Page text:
My Father, born in 1891 was brought up in the shadows of the Thames Ironworks Memorial Ground. I remember as a child jumping over the settee when Alan Sealy scored in our 1965 European Cup Winners triumph. My first game was against Leicester in 1968, when Martin Peters scored what was adjudged by ITV’s Big Match as the Goal of the Season. I became a season ticket holder in 1970. I was registered blind in 1986 and thought my West Ham supporting days were over. However in 2010 I learnt about the fantastic support West Ham offer to Blind and other Disabled Supporters. I now use the Insightful Irons in-stadium commentary service and West Ham provide space for my Guide Dog Nyle. I sit on the West Ham Disabled Supporters Board and the LLDC Built Environment Access Panel. David Griffith aka Blind Hammer

6 comments on “Clear And Obvious

  1. 100% agree. I’ve been saying the same thing for a long time. If the definition is ‘clear and obvious’, then if you can’t definitively tell after 2 slow motion replays, the original decision should stand and the game should resume. I’ve seen VAR decisions where the ref is looking at the replay 10-12 times (Llorente’s Champions League goal comes to mind). Even after all those replays, there was still some doubt. It seems so simple, watch in slow motion twice from 2 different angles and make a decision.

    I also don’t agree that the on field referee should make the decision. What a waste of time, it doesn’t matter where the decision comes from as long as it’s correct. The people watching the VAR replays will be professional referees so let them make the call and the on field ref implements it. No time wasted.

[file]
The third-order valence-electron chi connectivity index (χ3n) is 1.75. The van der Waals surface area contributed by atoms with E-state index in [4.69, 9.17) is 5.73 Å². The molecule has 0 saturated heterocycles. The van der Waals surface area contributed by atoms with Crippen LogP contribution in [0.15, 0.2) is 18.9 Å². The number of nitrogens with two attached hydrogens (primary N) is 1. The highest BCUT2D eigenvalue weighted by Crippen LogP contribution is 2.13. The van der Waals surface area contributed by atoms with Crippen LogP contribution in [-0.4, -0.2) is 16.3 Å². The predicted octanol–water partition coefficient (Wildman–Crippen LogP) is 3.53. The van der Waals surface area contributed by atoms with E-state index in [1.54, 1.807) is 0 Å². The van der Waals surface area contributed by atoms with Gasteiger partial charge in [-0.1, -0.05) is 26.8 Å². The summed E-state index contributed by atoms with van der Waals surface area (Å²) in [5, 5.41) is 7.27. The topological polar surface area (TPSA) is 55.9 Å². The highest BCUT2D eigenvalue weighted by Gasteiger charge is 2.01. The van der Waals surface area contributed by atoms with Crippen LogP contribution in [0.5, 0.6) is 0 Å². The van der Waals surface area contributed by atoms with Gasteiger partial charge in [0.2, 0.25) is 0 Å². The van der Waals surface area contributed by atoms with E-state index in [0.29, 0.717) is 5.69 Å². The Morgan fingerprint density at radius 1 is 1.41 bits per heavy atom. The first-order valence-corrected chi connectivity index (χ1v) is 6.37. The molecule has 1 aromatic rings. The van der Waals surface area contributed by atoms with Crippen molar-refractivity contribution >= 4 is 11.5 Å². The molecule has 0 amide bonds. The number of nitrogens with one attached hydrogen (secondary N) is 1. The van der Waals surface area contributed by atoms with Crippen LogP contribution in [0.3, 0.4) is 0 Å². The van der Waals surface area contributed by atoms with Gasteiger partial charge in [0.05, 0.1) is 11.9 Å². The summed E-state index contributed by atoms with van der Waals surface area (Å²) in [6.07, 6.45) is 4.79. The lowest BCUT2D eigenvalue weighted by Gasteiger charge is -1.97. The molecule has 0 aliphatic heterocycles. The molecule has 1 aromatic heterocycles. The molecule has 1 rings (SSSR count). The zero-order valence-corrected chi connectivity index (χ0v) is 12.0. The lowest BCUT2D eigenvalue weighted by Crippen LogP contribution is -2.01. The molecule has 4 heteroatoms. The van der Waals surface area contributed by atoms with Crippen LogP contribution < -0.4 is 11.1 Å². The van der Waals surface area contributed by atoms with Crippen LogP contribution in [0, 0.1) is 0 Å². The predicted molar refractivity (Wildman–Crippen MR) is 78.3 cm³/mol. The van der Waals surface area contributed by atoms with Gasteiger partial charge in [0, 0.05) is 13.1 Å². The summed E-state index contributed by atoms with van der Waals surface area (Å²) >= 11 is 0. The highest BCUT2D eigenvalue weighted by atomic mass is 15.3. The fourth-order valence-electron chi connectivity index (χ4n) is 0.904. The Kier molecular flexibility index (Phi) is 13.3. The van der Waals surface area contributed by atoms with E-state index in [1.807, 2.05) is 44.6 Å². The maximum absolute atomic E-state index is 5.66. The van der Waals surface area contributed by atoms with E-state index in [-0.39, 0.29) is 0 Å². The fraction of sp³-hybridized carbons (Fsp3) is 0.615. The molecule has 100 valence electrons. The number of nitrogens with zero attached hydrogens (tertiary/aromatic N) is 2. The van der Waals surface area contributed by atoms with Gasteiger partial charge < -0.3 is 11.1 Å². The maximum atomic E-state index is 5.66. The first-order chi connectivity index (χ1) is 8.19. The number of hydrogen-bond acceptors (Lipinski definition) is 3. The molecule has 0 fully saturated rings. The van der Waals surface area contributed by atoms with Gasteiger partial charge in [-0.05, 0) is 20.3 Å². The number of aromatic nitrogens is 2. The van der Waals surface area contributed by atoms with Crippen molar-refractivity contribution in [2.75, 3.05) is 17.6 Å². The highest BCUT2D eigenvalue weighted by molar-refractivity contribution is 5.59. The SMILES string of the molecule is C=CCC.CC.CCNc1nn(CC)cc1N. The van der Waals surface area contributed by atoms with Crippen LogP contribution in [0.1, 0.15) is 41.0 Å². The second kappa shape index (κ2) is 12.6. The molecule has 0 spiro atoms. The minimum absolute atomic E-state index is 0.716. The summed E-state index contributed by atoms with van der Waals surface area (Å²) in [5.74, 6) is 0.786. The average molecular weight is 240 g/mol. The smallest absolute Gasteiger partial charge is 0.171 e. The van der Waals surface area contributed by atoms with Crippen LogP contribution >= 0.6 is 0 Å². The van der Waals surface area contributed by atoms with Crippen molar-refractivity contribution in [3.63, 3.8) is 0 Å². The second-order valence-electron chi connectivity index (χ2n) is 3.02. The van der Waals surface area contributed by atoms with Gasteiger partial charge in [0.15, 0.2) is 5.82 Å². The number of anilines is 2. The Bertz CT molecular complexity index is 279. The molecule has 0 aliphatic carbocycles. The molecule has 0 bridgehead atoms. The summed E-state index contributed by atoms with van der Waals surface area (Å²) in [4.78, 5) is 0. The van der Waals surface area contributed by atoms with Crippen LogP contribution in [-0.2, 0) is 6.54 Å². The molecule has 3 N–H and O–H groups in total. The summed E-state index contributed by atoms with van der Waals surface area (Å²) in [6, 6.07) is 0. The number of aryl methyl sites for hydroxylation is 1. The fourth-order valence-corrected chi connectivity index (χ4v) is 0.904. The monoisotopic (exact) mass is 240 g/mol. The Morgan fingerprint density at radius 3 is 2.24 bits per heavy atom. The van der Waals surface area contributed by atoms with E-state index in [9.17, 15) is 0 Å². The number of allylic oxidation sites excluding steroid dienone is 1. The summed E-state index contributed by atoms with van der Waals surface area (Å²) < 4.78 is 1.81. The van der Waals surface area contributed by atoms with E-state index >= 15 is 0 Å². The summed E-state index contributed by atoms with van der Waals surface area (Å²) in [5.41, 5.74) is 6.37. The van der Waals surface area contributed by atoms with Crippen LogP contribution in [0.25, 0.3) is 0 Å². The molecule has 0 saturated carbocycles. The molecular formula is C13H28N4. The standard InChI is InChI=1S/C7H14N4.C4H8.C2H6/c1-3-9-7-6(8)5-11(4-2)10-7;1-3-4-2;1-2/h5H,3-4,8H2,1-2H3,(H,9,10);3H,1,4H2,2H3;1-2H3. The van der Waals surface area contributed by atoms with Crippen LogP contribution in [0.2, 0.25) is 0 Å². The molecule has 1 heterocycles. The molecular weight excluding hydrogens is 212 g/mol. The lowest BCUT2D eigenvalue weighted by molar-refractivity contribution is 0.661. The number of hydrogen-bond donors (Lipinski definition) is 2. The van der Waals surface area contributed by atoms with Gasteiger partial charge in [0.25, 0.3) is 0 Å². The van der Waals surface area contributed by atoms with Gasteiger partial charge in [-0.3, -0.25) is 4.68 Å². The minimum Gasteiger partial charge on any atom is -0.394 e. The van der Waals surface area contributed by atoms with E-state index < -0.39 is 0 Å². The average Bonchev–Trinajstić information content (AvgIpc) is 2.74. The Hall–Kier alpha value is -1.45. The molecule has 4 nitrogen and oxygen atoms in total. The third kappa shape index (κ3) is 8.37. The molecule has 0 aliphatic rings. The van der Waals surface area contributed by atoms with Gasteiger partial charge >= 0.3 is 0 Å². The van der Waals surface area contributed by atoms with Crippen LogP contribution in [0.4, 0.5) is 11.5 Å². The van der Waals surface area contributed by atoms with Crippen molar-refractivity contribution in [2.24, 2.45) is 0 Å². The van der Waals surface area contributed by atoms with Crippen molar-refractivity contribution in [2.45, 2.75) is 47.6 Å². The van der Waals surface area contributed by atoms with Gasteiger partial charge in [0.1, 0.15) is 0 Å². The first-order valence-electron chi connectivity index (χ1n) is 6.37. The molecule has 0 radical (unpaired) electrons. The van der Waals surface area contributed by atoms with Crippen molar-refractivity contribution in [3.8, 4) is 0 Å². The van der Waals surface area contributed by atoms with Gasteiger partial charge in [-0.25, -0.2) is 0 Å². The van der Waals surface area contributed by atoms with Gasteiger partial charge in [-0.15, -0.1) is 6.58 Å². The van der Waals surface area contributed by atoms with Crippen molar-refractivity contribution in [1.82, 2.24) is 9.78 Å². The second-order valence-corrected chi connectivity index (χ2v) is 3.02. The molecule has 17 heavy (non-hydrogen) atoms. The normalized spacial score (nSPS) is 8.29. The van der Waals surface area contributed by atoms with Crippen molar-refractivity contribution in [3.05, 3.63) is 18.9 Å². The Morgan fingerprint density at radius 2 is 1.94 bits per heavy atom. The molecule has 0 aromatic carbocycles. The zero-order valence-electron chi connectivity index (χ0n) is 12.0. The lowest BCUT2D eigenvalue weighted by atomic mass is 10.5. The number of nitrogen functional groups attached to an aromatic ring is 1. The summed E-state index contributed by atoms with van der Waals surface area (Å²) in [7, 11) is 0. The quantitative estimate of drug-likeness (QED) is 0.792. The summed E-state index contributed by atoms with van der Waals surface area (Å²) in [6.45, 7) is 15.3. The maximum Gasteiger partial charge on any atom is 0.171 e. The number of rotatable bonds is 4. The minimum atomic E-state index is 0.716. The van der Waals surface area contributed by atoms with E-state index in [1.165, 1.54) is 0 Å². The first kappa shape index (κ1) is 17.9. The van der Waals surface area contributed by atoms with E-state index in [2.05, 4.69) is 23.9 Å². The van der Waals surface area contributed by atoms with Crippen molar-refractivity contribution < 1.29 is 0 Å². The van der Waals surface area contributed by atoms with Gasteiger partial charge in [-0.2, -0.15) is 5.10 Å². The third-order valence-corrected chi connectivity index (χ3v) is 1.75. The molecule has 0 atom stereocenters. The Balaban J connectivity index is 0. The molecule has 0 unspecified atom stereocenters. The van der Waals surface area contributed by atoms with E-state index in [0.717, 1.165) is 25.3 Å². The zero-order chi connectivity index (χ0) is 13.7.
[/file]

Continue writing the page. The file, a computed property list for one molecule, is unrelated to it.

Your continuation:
I think we’ll be wishing by the end of the season that they’d never implemented it. I think it’ll spoil some of the magic of football.

  2. How about implementing a framework where mansgers are allowed to appeal a decision ( then turning to VAR), with some sort of mechanism like 1 sub cost if appeal overruled or something? Just a thought…

  3. Respect your opinion BH but imho the problem isn’t VAR but the quality of those reviewing it. I can’t wait for it as the league should be fairer for it and we will benefit more than 19 other teams so bring it on COYI !!!!

    • I still think the big clubs will be given any decision that isn’t clear cut. They’ll still be favoured, it’ll just take longer.

  4. I say, cheer, roar, scream as you usually would, with 100% conviction, because it always feels great to do so. If the decision is reversed….meh. That being said it’s a mistake. Like Lok says if the captain/manager is limited to 2 appeals per match and maintains 2 if he excercises one and is proved correct, then that might work. The players will generally know whether there has been a clear cut miscarriage of justice and won’t want to waste an appeal if it’s anything but. COYI

  5. Why not see how it pans out this season. If there are problems it can be tweaked next year. I can only see benefits in that decisions will be fairer. Although it is still the Refs’ opinion, he will be better informed. And everybody else will be seeing the same thing so the decision will be under scrutiny. I think it will make it much fairer for the clubs outside top six because any sub conscious bias will pale under the evidence.